Dear staff, management and colleagues, it is an appropriate time to remember Roosevelt when he said that “the only thing we have to fear is fear itself” and so, repeating what we have said in may other occasions, we have to find ways of helping the Knowledge Bank evolve into the Wisdom Bank or, more humbly, the Common Sense Bank.
Mr. Chairman, although we already made a written statement, there are some brief comments that I wish to make in order to better illustrate our concerns, so please bear with me.
In Supplement 2, the Survey of Country Experiences, I believe that it is quite illustrative, that in the very, very first example listed: “After identifying the following problems: weak credit culture with a prevalence of nonpayment mechanisms that undermine the development of the formal financial sector; limited access to formal, affordable finance by small and medium enterprises; and the slow pace of banking sector consolidation”, the only recommendation put forward to the country in that example are: “enhancement of central bank’s ability to deal with involvement bank; strengthening of penalty provisions; and increase in minimal capital requirements.”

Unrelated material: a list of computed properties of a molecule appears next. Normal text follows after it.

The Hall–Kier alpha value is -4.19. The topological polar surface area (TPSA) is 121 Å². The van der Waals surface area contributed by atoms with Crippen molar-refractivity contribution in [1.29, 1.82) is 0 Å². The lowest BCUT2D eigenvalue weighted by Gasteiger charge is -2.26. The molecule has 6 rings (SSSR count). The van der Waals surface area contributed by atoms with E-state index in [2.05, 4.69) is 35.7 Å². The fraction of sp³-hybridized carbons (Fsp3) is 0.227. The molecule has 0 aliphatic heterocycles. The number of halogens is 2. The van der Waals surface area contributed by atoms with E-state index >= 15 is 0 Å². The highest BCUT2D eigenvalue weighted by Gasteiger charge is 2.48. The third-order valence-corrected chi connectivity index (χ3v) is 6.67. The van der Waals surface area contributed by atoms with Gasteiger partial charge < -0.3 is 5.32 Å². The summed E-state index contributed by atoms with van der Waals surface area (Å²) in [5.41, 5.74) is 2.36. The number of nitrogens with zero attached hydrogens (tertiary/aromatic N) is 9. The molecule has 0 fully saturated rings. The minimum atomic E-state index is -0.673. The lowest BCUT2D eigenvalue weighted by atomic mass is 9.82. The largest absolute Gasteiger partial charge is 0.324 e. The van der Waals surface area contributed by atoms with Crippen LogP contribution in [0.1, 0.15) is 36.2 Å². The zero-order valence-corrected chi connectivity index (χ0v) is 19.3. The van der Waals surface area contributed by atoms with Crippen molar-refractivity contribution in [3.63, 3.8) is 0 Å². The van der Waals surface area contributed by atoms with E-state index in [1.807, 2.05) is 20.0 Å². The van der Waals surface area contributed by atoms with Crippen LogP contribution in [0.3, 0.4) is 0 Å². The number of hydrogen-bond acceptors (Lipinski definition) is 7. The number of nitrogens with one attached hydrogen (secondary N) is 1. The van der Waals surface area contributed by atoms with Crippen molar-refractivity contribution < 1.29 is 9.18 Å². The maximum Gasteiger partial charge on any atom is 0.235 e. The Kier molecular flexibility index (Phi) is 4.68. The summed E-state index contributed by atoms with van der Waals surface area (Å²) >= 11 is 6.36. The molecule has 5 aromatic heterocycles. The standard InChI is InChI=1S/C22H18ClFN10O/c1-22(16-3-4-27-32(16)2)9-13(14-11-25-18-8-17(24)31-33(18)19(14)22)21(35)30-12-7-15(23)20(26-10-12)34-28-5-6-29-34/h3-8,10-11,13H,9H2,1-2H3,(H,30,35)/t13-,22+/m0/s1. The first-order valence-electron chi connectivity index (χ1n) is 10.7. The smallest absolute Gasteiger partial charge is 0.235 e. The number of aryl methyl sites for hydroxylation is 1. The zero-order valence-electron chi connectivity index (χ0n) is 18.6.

I don’t think that those are just the answers that should come from a development institution. We all know that risk aversion comes at a cost - a cost that might be acceptable for developed and industrialized countries but that might be too high for poor and developing ones. In this respect the Bank has the responsibility of helping developing countries to strike the right balance between risks and growth possibilities.
In this respect let us not forget that the other side of the Basel [Committee’s regulatory] coin might be many, many developing opportunities in credit foregone.
Why do I make these comments with such candor? Because personally I have been learning for many years the consequences of a financial puritanism that seems to be invading the world and that does not get the real culprits, either. In the specific case of my country [Venezuela] the commercial banks credit portfolio fell in real terms from about $16bn in 1982 to only about $4bn in 1997.